The Tonawanda News
Tonawanda News — Mary Ann Giordano hopes customers don’t get the wrong idea when they realize part of the name of her new Kenmore restaurant — GiGi’s Cucina Povera — means “peasant cooking” in Italian.
“It’s comfort food and it’s things that people crave,” she said of the menu, which features an eclectic mix of what she describes as Sicilian and Mediterranean food.
To be clear, this is no Italian restaurant taking occupancy on Kenmore Avenue in the former home of O’Connell’s American Bistro and Hourglass restaurant.
“There really isn’t a categorization on Urban Spoon or Yelp for what we are,” Giordano said of GiGi’s, which opened June 14 and is named after her daughter, Gabriella Giordano.
Sicily is “part of Italy, (but its culture is) actually more broad because it’s an island and it was conquered many times by many cultures. It’s kind of a melting pot of cultures,” combing the likes of Greek, Arab, Viking, Roman and Norman influences.
As such, the menu features a variety of small plates, pastas and appetizers instead of going heavy on large, one-dish entrees. Giordano encourages customers to select multiple dishes and share with each other.
It’s the unique combination of flavors and ingredients, she says, that makes GiGi’s stand out.
There’s not much meat on Giordano’s menu — there’s only one steak on the menu — because by its very nature, it’s too expensive to be the main focus of traditional peasant food.
“People of Sicily couldn’t afford that type of food so it was very rare when they would kill the cow because they want the milk,” she said.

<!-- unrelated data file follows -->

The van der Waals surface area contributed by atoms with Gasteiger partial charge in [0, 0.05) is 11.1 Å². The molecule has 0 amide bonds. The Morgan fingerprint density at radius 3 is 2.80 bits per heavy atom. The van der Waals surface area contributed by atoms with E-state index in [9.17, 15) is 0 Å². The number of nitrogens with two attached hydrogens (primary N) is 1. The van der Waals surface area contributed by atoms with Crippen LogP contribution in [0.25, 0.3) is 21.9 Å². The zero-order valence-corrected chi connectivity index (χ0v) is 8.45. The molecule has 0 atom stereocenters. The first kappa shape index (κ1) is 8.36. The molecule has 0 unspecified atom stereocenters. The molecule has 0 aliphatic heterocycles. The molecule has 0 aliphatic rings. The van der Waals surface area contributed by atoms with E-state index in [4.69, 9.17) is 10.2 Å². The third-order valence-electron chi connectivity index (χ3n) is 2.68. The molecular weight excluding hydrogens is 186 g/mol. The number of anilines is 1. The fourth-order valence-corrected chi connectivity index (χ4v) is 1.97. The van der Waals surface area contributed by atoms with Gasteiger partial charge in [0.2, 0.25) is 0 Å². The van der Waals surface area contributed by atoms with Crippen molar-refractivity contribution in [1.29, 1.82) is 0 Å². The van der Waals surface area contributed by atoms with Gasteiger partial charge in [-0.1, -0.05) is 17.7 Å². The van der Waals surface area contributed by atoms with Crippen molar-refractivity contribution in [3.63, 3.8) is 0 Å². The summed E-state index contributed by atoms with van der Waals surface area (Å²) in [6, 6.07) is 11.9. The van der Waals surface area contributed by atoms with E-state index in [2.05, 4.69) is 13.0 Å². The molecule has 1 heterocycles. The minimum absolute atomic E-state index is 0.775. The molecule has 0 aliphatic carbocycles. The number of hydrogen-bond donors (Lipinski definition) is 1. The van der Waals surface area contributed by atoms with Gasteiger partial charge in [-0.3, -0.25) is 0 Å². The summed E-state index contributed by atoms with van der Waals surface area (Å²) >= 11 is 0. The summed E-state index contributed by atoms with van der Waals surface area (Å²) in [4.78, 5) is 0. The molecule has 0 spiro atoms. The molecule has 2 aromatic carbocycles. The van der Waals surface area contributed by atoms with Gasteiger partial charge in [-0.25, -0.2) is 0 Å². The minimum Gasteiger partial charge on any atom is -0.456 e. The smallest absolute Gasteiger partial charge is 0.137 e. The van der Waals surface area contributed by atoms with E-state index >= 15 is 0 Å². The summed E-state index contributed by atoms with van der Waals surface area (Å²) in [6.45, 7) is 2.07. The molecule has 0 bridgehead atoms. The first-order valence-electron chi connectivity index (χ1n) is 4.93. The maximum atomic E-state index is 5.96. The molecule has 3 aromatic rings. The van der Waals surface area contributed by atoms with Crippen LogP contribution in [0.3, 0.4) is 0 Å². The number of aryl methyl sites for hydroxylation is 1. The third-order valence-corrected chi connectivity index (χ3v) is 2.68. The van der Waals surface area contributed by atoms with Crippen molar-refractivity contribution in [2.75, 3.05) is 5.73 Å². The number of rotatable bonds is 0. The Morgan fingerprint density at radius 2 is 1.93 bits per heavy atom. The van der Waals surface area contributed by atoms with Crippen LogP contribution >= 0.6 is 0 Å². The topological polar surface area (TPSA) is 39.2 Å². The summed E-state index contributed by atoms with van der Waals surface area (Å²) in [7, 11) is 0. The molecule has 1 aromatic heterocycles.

The menu features fried cardoons, a Sicilian standby of egg-battered and fried cardoon plants, which are found by foraging; cauliflower froggia, an omelette dressed with greens and pecorino; and chicken livers with marsala and sage.
“A lot of things I’m doing here aren’t just straight spaghetti and meatballs,” Giordano said. “You’ll see a lot of things on my menu you won’t see on other menus.”
Most of her recipes came passed down through generations. Her father’s mother came to the United States from Sicily aboard the Neapolitan Prince in July 1895.
“My father and I have cooked very closely together over the years. He learned to cook from his mother who is first-generation Sicilian,” she said.
It was her father’s dream to own a restaurant like his brothers — whom he looked up to even though he had a respectable enough job as a doctor. Giordano and brother both took that love of cooking from their father and made careers of it.
She studied hotel and restaurant management at Niagara University and also attended Green Mountain College in Vermont. She’s been a chef in Western New York for 30 years, at restaurants including the Creekview in Williamsville and Mother’s and Reginald’s in Buffalo.
Her brother is a chef in Charleston, S.C.
“Food is a passion that I love,” Giordano said. “I love to build things, I love to create things. You wrap that up in a kitchen and a restaurant.
“I’m hoping that we’ll be a really great addition to the Kenmore neighborhood.”• WHAT: GiGi's Cucina Povera • WHERE: 981 Kenmore Ave., Kenmore • FARE: Sicilian and Mediterranean • HOURS: 4 to 9 p.m. Sunday; 5 to 10 p.m. Tuesday through Thursday; 5 to 10:30 p.m. Friday and Saturday • MORE INFORMATION: Call 877-8788 or visit www.gigiscucinapovera.com